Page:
Happy Halloween! It's that time of year when your neighbors are secretly unwrapping candy, brushing lollipops with poison and inserting razor blades into Snickers bars!
Actually, though it may be a holiday tradition to view your neighbors as psychopaths who patiently wait for the one day of the year to kill the local kids, no child has ever been killed by a stranger's poisoned candy. Ever. But facts don't stop fear. Here are three ways in which our misguided terror on Halloween is killing all the fun.
1) Don't go outside. Parents are so scared of letting their kids roam free that — no joke — there's a trend called "trunk or treat." Cars gather in a circle, and kids go from one trunk to the next to grab candy, as if walking in a circle in a parking lot and collecting sugar is the whole point of the holiday. Sugar is important, but so is going outside on your own with your friends.
Some towns are so scared of the holiday that they've placed curfews on trick-or-treating. It's medieval. It's as if they really believe the ghouls come out at night.
2) It's too scary. There are schools, churches and community centers sending home notes begging parents not to let their kids wear costumes that are "too scary," as if kids can't handle an eyeball oozing blood anymore. One town even made a guy take down the zombie decorations in his front yard because they were too realistic. In other words, they looked too much like real zombies?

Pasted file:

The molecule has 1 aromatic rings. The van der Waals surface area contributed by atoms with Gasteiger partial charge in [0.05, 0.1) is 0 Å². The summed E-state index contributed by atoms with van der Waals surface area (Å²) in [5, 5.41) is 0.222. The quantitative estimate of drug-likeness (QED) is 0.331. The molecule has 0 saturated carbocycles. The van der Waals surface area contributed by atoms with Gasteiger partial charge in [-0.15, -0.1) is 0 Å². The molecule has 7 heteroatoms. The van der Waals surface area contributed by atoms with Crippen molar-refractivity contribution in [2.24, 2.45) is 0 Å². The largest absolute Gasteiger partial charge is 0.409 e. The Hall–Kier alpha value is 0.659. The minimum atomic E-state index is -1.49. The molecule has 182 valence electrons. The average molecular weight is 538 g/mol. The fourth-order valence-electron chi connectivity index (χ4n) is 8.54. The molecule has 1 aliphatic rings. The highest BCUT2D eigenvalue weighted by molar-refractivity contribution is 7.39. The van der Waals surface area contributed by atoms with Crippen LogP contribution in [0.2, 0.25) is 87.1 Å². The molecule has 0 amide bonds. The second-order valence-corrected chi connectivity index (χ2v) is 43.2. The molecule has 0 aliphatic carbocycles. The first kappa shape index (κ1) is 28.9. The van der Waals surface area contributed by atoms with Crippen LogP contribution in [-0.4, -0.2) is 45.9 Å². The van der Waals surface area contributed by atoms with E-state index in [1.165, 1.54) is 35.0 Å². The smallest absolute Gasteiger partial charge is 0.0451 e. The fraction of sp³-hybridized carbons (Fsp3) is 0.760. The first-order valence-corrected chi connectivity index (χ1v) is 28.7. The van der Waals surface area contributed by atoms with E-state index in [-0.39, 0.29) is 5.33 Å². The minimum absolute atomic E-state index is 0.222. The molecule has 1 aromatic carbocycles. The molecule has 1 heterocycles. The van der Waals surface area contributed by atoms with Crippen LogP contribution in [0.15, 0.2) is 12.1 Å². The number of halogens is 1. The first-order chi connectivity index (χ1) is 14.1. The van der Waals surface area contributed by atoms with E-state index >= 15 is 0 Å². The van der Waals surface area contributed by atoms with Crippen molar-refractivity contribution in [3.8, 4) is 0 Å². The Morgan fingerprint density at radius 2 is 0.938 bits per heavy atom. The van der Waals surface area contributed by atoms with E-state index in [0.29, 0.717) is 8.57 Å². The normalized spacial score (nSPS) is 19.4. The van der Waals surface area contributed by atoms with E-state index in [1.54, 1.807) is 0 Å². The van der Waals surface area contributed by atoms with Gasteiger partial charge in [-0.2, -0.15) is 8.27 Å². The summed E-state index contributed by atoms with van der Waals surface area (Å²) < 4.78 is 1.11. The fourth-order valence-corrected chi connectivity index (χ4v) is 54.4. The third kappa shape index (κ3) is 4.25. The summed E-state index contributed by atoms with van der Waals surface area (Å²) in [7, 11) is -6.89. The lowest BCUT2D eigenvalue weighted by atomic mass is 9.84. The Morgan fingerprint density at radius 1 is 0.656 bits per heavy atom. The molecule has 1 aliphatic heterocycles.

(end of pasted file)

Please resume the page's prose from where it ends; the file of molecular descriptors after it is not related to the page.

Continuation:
3) Sex offender hysteria. In some towns, registered sex offenders have to turn off the lights to keep the trick-or-treaters away or gather together at the local precinct like some twisted version of study hall. The rules are different in different places. But they're all based on the idea that sex offenders pounce on trick-or-treaters — which turns out to be, like the poison candy story, completely false.
A recent study found that there is zero increase in child sex offenses on Halloween. In fact, one of the study's authors, Elizabeth Letourneau, now at Johns Hopkins University, said she and her fellow researchers considered titling the study "Halloween: The Safest Day of the Year," because it is, when it comes to sex crimes.
There is one thing to fear on Halloween: cars. More kids get hit by cars on Halloween than on any other day, for obvious reasons. There are more kids outside. So if we really wanted to make the holiday safer, we'd take the cops checking up on sex offenders and put them on traffic patrol instead, slowing down drivers or helping kids cross streets. That could save some lives — because cars are actually dangerous, unlike slightly torn Snickers bars.
Lenore Skenazy is a keynote speaker and author of the book and blog "Free-Range Kids." To find out more about Lenore Skenazy ([email protected]) and read features by other Creators Syndicate writers and cartoonists, visit the Creators Syndicate Web page at www.creators.com.